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Foods most harmful to your cholesterol

Cholesterol is a waxy, fat-like substance found in all the cells of your body. Your body needs some cholesterol to produce hormones, vitamin D, and substances that help it digest food. The body produces all the cholesterol it needs. Cholesterol is also found in foods of animal origin, such as egg yolks, meat and cheese.

If you have too much cholesterol in your blood, it can combine with other substances in your blood to form plaque. Plaque sticks to the walls of your blood vessels. This accumulation is called arteriosclerosis. May cause coronary artery disease, which can narrow or even block them.

Cholesterol indicators

Cholesterol occurs in different types of protein-containing particles, including high-density lipoproteins (HDL), low-density lipoproteins (LDL), and very low-density lipoproteins (VLDL). The cholesterol theory of heart disease is that certain particles, such as LDL and VLDL, build up and clog the arteries, causing atherosclerosis.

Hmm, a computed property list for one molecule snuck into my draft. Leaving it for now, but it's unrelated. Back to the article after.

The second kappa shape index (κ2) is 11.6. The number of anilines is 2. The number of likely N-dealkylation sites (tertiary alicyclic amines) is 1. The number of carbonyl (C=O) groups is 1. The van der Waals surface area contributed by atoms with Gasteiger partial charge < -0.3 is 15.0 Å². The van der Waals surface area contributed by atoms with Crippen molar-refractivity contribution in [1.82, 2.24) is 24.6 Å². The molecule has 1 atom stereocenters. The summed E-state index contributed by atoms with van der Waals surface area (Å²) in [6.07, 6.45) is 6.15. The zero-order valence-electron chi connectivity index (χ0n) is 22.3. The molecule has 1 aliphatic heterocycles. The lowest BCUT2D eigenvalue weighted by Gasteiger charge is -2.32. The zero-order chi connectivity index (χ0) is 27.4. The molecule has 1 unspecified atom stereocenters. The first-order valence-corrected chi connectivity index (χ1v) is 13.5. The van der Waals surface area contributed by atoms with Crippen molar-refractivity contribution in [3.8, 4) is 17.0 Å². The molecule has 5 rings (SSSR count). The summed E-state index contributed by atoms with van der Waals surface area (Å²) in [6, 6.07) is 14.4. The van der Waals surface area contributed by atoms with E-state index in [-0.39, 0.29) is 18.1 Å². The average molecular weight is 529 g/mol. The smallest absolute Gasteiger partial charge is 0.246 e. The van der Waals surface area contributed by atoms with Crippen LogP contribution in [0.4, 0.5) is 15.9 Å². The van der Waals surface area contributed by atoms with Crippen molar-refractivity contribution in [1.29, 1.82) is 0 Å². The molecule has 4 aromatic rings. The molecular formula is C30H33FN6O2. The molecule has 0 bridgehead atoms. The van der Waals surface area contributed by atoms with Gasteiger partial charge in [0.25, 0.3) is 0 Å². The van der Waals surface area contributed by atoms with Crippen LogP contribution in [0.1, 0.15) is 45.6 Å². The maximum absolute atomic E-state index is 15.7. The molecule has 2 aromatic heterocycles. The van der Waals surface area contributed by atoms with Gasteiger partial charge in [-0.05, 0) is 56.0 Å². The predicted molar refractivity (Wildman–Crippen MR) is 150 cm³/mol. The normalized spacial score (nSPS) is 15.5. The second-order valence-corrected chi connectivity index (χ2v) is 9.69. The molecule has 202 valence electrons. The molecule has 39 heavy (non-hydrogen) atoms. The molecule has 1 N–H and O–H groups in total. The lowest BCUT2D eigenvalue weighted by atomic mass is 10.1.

Most experts have shied away from using total cholesterol as an indicator of heart health, after researchers found that one form, HDL, might actually be protective. At that time, LDL cholesterol became the indicator to watch, although some doctors test for all non-HDL cholesterol, including both LDL and VLDL.

Some cardiologists ask that another marker be tested: a blood protein known as apolipoprotein B (apoB). ApoB provides a direct measure of cholesterol-bearing particles.

Avoid these foods if you have high cholesterol

You may be surprised to know that half of all heart attacks occur in people with normal cholesterol. A groundbreaking 2017 study in the New England Journal of Medicine looked at ten thousand people who had suffered heart attacks and saw elevated blood levels of a protein associated with inflammation: C-reactive protein, or CRP.

Some were given an anti-inflammatory and others a placebo; the anti-inflammatory group experienced 37% less inflammation and 15% fewer cardiovascular events (such as heart attacks) compared to the placebo group.


Public enemy number one turns out to be sugar: It may be even worse than saturated fat at raising cholesterol and overall heart disease risk, according to research in Progress in Cardiovascular Diseases.